Highball

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This article is about the type of mixed drink. For other uses, see Highball (disambiguation).
"Greyhound (cocktail)" redirects here. For other uses, see Greyhound (disambiguation).
Sheet music cover for a 1915 song by William J. McKenna celebrating the drink

Highball is the name for a family of mixed drinks that are composed of an alcoholic base spirit and a larger proportion of a non-alcoholic mixer.

Etymology[edit]

The Online Etymology Dictionary suggests that the name originated around 1898 and probably derives from ball meaning a "drink of whiskey" and high because it is served in a tall glass. The name may refer to the practice of serving drinks in the dining cars of trains powered by steam locomotives, when the engine would get up to speed and the ball that showed boiler pressure was at its high level, known as "highballing". Or the name may have come from the railroad signal meaning "clear track ahead".[1]

History[edit]

Originally, the most common highball was made with Scotch whisky and carbonated water,[2] which is today called a "Scotch and Soda".

There are many rivals for the fame of mixing the first highball, including the Adams House in Boston.[3] New York barman Patrick Duffy claimed the highball was brought to the U.S. in 1894 from England by actor E. J. Ratcliffe.[4]

Well-known examples of highballs include Bourbon and Water, Cuba Libre, Scotch and Soda, Seven and Seven, the Moscow Mule, and gin and tonic. A highball is typically served in large straight-sided glass, for example, a highball glass or a Collins glass, with ice.

Highballs are popular in Japan, where they are often made with Japanese whisky as a haibōru (ハイボール?), or mixed with shōchū as a chūhai (チューハイ?). Various mixers can be specified by suffixing with -hai (〜ハイ?), as in oolong highball (ウーロンハイ ūron-hai?). These are consumed similarly to beer, often with food or at parties.

Partial List of Highballs[edit]

bourbon whiskey, Orange Crush Soda (In reference to the Denver Broncos Football team and the Defense known as the Orange Crush)[5]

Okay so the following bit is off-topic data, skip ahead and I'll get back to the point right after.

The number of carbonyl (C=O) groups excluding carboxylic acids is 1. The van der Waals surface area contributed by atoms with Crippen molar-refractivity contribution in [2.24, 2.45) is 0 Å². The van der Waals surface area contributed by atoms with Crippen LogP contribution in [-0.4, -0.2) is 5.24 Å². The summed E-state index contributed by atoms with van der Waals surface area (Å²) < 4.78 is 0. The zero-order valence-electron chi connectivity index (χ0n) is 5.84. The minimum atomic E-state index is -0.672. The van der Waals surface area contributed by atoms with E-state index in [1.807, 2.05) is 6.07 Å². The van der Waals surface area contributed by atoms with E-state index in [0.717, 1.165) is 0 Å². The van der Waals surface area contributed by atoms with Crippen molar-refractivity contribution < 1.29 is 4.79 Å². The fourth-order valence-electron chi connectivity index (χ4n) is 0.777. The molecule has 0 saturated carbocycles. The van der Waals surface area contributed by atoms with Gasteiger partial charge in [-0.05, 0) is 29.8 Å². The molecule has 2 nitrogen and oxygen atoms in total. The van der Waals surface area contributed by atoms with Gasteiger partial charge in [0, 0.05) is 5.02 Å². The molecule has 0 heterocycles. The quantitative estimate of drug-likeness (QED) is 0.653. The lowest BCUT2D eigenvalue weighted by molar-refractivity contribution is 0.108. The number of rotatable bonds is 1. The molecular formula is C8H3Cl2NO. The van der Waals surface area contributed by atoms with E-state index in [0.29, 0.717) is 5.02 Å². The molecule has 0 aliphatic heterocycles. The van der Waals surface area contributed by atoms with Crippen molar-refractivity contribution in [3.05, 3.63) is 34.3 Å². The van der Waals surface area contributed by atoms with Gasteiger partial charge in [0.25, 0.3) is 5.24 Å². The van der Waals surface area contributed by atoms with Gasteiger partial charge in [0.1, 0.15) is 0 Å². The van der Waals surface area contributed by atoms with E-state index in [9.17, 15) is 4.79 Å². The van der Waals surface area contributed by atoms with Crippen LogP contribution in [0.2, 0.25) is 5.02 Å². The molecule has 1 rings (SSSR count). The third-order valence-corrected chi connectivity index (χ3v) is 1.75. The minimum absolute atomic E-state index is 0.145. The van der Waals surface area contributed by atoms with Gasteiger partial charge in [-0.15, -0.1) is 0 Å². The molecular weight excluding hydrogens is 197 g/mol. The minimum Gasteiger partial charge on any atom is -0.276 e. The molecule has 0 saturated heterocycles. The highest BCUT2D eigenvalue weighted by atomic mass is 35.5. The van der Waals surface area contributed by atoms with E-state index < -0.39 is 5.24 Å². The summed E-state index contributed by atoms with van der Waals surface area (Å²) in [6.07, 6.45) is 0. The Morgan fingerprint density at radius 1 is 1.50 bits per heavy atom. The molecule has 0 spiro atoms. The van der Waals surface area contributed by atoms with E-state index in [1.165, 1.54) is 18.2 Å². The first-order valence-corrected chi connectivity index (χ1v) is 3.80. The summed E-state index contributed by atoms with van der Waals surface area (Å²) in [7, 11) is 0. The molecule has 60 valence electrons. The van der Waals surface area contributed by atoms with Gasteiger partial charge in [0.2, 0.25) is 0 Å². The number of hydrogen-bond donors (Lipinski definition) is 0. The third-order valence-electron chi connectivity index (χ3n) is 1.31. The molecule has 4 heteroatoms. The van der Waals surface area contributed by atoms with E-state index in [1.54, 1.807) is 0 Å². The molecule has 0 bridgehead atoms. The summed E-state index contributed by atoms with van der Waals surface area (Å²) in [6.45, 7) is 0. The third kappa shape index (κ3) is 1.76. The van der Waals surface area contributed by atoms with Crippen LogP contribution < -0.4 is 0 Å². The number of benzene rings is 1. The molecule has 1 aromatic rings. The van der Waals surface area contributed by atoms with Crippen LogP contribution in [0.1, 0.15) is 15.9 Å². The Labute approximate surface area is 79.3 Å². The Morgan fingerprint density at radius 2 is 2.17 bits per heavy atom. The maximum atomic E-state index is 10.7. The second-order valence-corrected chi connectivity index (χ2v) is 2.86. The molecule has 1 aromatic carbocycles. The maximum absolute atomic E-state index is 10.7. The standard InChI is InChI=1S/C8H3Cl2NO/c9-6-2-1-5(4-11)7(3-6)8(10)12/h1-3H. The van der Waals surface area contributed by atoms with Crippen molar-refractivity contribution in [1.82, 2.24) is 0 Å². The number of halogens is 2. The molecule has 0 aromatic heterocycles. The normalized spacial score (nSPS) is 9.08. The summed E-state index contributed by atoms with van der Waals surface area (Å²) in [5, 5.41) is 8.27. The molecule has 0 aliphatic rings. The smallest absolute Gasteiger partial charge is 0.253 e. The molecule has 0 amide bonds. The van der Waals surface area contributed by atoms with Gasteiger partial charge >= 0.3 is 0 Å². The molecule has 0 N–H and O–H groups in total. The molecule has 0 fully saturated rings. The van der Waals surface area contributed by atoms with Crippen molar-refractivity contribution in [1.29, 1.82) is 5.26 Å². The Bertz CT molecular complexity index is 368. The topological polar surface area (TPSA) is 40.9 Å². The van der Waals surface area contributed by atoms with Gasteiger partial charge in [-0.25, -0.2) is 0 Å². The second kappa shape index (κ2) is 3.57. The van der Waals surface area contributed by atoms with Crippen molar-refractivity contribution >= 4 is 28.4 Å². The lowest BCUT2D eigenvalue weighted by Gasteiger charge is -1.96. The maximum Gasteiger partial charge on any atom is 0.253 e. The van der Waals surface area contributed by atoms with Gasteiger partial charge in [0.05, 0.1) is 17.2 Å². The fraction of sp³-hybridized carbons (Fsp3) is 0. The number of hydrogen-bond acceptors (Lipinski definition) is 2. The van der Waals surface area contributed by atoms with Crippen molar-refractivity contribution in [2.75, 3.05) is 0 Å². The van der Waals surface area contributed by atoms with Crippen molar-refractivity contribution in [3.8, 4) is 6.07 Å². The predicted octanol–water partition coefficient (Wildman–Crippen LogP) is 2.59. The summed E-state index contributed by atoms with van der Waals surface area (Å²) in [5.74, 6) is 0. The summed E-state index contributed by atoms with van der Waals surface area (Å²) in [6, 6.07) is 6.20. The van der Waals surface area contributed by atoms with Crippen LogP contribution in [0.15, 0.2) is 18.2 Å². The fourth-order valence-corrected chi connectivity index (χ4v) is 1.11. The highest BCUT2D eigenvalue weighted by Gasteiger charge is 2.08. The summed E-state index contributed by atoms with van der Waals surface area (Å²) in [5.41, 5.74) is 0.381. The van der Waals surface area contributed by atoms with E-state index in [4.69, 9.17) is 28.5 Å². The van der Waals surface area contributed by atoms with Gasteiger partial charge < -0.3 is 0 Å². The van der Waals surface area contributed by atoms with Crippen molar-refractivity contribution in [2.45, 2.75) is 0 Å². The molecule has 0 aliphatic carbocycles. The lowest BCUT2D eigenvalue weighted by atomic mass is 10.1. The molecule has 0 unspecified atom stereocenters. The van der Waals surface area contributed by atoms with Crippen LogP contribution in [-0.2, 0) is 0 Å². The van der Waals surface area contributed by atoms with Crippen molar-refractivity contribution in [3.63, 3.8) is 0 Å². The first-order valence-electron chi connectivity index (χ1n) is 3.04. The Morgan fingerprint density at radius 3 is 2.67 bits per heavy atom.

• Bourbon Highball
bourbon whiskey, ginger ale or soda and twist of lemon
  • Caribou Lou
1½ parts 151 rum, 1 part Malibu rum, and 5 parts pineapple juice[6]
white rum, cola, and lime
dark rum and ginger beer
  • Dulled Dolphin
low proof liqueur, Berry Wine Cooler (Popular in the last 30 years in Miami area; related to the Miami Dolphins Football team and the losing seasons and low hope for future prospects. Usually served in a red Solo cup)[5]
  • Ginger Whisky
Canadian whisky, ginger ale
gin and tonic water.
  • Greyhound
traditionally gin, now often vodka, and grapefruit juice. With a salted rim, it is instead called a salty dog.
Jack Daniel's and Coca-Cola.
  • Kaku Highball Japan
  • Libbi's Label
orange juice and rum
gin and grapefruit soda or grapefruit juice
Canadian whisky, ginger ale, and cola
vodka, ginger beer, and lime, served in a copper mug
Pimm's No.1 Cup, and ginger ale, lemon-lime soft drink, or carbonated water.
Pisco, cola, and ice
rum and Coca-Cola.
orange juice and vodka
Seagram's 7 whisky and 7 Up, garnished with a lemon wedge
tequila, tonic water, and lemon or lime wedges
  • Texas Highball (or Southern Hospitalitea)
Jack Daniel's Tennessee Whiskey, sweetened tea, ice, and lemon.
  • Vodka Soda
vodka and club soda
  • Vodka-Cola
1/4 vodka, 1/3 lemon juice, the remainder is Coca-Cola

References[edit]

  1. ^ Anthony J. Bianculli. Trains and Technology. University of Delaware Press. p. 134. 
  2. ^ "The 'Scotch Highball'". New York Times. March 25, 1904. p. 8. 
  3. ^ "Topics of the Times". New York Times. October 22, 1927. p. 16. 
  4. ^ Patrick J. Duffy (October 25, 1927). "The First Scotch Highball". New York Times. 
  5. ^ a b Mike "Dr. Cool" J's Drink Recipes 
  6. ^ "Caribou Lou Recipe".